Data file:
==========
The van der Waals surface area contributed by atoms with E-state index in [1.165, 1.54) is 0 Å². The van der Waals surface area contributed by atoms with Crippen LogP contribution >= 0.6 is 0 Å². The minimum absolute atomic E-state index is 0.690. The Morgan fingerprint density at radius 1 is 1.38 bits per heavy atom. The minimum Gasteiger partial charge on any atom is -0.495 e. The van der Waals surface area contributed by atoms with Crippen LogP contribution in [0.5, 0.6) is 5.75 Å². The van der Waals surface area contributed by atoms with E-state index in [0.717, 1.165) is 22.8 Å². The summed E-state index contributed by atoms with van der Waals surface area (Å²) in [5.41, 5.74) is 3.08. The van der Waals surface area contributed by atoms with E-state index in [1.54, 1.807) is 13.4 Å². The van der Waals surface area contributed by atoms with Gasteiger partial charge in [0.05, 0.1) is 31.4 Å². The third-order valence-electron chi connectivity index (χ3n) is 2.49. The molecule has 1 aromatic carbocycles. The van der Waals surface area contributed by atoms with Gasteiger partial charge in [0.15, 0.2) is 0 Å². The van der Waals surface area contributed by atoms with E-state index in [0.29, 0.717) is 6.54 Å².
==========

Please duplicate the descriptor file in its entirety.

The van der Waals surface area contributed by atoms with E-state index in [1.165, 1.54) is 0 Å². The van der Waals surface area contributed by atoms with Crippen LogP contribution >= 0.6 is 0 Å². The minimum absolute atomic E-state index is 0.690. The Morgan fingerprint density at radius 1 is 1.38 bits per heavy atom. The minimum Gasteiger partial charge on any atom is -0.495 e. The van der Waals surface area contributed by atoms with Crippen LogP contribution in [0.5, 0.6) is 5.75 Å². The van der Waals surface area contributed by atoms with E-state index in [0.717, 1.165) is 22.8 Å². The summed E-state index contributed by atoms with van der Waals surface area (Å²) in [5.41, 5.74) is 3.08. The van der Waals surface area contributed by atoms with E-state index in [1.54, 1.807) is 13.4 Å². The van der Waals surface area contributed by atoms with Gasteiger partial charge in [0.05, 0.1) is 31.4 Å². The third-order valence-electron chi connectivity index (χ3n) is 2.49. The molecule has 1 aromatic carbocycles. The van der Waals surface area contributed by atoms with Gasteiger partial charge in [0.15, 0.2) is 0 Å². The van der Waals surface area contributed by atoms with E-state index in [0.29, 0.717) is 6.54 Å².